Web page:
The attraction of the Jackfruit will last for a few more days in which I would be eagerly waiting to see if the male brings along its female counterpart for a photosession.
Plantain Squirrel holding seed of the Jackfruit
Zone C

Tuesday, July 26, 2016

Highlights today at the park - 26 July'16

Yellow-vented Bulbul at the Jackfruit tree

It's flooding time

Orange-bellied Flowerpecker enjoying the Jackfruit 

Hill Myna bird shows up again at Licuala Hill

Sunday, July 24, 2016

Sequence 4 - grass cutting on plains and open spaces

Plains and open spaces areas on both sides of the stream at it meanders through Zone F

Zone F
 Retaining much of the original topography, the park is well served by a stream that meanders through the land for about 500 meters long.  The plains and open spaces on both sides of the stream needs to be regularly cut for many reasons and can be done once a month.  Once the grasses are neatly trimmed, the areas afford a 'park-like' view of the landscape making walking in the park and along the stream a pleasant experience.
Below are more pictures at various zones showing the plains and open spaces areas.
Zone F

Zone F

Zone F

Zone F

Zone E
Zone B

Sequence 3 - grass cutting between trees

Zone E - some areas are undulating, others relatively flat

Zone A
 An important area to do grass cutting are those spaces in between trees.  Some areas are easy to work on especially those at low lying and flat areas.  However, areas on undulating slopes and hills are  quite problematic especially after the rains making the areas wet and slippery.  In such circumstances, after every heavy rains it would be more advisable to undertake grass cutting on relatively flat areas for safety purpose and ease of working.  In areas where the trees are mature and tall (about 6-8 years) grass cutting can be done once a month as the areas are under heavy shade and grasses tend to re-grow slowly under such conditions.  Below are more pictures of the areas that are regularly cut once a month to make the park look neat, clean and beautiful.
Zone B

Zone E

Zone E

Friday, July 22, 2016

The beauty of flash floods

The Kambatik stream in flash floods

 Today the rains poured heavily for about an hour from 11 am.  All the downriver sections of the stream starting at Zone B encountered flash floods.  But as usual the flash floods would disappear the moment the rains stopped.  Flash floods is a normal matter for the park and is treated as a good thing.  It helps to do spring cleaning of the stream and its banks or plains by the stream.  The floods bring in loads of new soil and deposit them on both sides of the stream and surrounding plains.  Flash floods can be useful for games and recreation e.g. kayaking or canoeing.  Its a great time for photography, too.  Below are more pictures taken today to show the 'beauty of flash floods'.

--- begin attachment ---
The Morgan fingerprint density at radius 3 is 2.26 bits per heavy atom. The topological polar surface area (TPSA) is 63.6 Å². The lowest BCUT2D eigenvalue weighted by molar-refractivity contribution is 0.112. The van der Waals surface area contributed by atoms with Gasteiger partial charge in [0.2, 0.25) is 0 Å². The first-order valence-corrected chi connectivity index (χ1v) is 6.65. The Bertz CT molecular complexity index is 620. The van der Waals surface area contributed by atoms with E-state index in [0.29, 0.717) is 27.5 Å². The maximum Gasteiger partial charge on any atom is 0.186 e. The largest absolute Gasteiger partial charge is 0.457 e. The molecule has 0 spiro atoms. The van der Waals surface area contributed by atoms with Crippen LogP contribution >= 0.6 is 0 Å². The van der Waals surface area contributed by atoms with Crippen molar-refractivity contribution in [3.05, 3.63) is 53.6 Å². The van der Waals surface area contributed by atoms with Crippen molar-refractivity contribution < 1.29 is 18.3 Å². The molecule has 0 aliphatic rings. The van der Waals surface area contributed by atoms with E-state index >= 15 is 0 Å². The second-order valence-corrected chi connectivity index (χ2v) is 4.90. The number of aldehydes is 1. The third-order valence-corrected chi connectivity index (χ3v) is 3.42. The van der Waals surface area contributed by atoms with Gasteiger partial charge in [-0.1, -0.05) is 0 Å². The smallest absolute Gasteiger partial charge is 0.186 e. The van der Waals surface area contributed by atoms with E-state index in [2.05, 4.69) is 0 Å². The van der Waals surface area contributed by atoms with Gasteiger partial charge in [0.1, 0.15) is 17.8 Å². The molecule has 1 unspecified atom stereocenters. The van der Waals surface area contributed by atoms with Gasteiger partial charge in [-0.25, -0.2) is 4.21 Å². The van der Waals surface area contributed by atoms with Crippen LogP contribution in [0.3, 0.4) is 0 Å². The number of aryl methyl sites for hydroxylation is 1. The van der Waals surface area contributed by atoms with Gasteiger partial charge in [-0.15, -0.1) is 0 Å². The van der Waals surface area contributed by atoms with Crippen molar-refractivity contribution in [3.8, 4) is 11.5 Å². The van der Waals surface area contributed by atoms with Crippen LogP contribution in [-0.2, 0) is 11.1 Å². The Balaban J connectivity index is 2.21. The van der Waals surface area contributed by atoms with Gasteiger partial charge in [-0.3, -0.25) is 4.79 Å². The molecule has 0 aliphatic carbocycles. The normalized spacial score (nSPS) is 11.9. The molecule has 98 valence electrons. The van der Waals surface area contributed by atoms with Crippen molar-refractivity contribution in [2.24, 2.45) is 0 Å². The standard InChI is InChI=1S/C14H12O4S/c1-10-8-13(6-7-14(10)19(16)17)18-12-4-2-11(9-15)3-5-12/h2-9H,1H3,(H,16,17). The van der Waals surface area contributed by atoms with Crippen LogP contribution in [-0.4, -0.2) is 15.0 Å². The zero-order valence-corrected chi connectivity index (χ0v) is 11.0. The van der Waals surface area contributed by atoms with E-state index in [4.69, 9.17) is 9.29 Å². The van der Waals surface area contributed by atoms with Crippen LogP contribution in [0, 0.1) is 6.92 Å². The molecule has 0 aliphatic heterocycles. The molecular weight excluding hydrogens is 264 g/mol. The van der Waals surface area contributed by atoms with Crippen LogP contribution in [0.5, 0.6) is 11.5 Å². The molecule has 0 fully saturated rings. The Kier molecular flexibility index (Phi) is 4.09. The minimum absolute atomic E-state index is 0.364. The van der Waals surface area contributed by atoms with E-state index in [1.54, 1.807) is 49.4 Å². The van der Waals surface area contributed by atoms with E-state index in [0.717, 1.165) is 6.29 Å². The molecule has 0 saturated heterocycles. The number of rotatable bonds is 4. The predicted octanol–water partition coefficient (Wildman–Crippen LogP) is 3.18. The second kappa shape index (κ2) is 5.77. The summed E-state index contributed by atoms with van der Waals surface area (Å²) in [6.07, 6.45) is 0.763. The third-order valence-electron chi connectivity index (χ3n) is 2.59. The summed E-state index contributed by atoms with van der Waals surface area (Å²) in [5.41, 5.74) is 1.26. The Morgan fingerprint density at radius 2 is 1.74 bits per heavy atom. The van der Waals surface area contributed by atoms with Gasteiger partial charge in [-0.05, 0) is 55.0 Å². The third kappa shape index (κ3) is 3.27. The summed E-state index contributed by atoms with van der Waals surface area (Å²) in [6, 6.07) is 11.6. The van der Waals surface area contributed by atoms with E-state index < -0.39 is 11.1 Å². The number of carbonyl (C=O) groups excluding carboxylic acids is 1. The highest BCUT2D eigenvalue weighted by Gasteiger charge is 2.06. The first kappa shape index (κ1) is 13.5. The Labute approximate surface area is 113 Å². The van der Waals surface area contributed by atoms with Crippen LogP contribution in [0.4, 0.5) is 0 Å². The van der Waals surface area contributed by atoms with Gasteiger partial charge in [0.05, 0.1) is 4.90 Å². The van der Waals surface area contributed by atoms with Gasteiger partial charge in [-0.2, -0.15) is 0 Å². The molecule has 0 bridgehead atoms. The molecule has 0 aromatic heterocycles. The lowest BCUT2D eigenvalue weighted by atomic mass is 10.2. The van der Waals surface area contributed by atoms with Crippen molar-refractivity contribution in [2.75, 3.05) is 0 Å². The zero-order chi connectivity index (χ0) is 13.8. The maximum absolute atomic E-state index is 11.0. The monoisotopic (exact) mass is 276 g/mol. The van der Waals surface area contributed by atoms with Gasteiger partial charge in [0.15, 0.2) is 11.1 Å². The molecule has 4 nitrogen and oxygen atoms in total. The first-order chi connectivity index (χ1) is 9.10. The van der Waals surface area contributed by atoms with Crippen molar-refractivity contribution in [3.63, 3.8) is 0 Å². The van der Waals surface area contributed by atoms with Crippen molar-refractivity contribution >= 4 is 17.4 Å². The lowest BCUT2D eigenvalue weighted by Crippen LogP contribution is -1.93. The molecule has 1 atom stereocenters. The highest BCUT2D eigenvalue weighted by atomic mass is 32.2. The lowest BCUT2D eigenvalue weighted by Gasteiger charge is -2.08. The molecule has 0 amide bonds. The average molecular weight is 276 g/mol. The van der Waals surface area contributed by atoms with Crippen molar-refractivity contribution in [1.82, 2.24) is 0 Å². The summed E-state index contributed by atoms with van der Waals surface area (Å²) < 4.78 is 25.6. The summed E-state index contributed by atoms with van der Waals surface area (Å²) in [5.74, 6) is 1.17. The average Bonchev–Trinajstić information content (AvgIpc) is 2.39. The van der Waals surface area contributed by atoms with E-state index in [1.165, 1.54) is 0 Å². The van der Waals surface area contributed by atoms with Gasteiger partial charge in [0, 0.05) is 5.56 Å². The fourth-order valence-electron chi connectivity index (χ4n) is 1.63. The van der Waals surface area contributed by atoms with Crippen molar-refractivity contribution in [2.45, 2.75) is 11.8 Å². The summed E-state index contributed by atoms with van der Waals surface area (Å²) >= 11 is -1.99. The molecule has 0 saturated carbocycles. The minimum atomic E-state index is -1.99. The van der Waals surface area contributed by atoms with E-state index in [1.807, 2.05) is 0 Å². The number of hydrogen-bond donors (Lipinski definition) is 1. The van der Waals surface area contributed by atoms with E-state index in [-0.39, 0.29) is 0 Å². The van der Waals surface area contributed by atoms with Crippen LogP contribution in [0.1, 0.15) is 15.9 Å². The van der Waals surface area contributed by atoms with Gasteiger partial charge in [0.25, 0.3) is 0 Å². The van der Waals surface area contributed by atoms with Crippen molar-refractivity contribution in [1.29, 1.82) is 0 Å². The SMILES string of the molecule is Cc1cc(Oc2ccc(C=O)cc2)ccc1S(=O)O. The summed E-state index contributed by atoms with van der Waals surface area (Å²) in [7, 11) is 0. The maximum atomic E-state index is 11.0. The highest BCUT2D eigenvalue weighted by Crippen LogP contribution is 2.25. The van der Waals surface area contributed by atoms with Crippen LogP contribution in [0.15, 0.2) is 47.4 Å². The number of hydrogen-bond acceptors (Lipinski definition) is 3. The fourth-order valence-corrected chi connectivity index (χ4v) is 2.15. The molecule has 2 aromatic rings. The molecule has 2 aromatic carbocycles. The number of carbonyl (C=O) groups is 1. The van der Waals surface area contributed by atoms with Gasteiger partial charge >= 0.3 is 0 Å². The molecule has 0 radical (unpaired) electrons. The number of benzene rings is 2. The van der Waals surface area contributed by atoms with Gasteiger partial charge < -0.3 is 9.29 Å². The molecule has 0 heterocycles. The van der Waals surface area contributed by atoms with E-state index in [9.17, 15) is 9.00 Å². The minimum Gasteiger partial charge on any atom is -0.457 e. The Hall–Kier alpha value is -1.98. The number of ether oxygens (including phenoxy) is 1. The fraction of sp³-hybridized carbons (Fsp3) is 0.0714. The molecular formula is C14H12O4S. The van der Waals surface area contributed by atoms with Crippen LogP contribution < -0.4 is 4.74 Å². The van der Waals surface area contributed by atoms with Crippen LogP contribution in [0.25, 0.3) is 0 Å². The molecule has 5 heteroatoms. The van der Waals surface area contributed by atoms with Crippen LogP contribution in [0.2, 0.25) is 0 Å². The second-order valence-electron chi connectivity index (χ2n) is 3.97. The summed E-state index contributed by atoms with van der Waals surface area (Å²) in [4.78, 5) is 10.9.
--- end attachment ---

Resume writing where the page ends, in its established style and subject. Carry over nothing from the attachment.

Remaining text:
Thursday, July 21, 2016

No black hood yet

An adult Chestnut Munia with black head (at left) and a junvenile bird at right
Zone F

Juvenile are all over earthy-brown.
The head remain tinged brown'
 I have been watching for a couple of days now at a flock of Chestnut Munia ( Lochura malacca).  What excites me is the presence of young birds that are part of the flock and producing the most happy of sounds.  In Malay the bird is called 'Pipit Rawa' and characteristically utters the 'pit, pit' call.   I have read that the young birds are earthy-brown all over and later change colour to something like the adult plumage, specifically the head still remain a tinged brown.  After the third change of plumage will the bird exhibit the chestnut plumage and the black head.
A young bird perching on the oil palm leaf
Zone F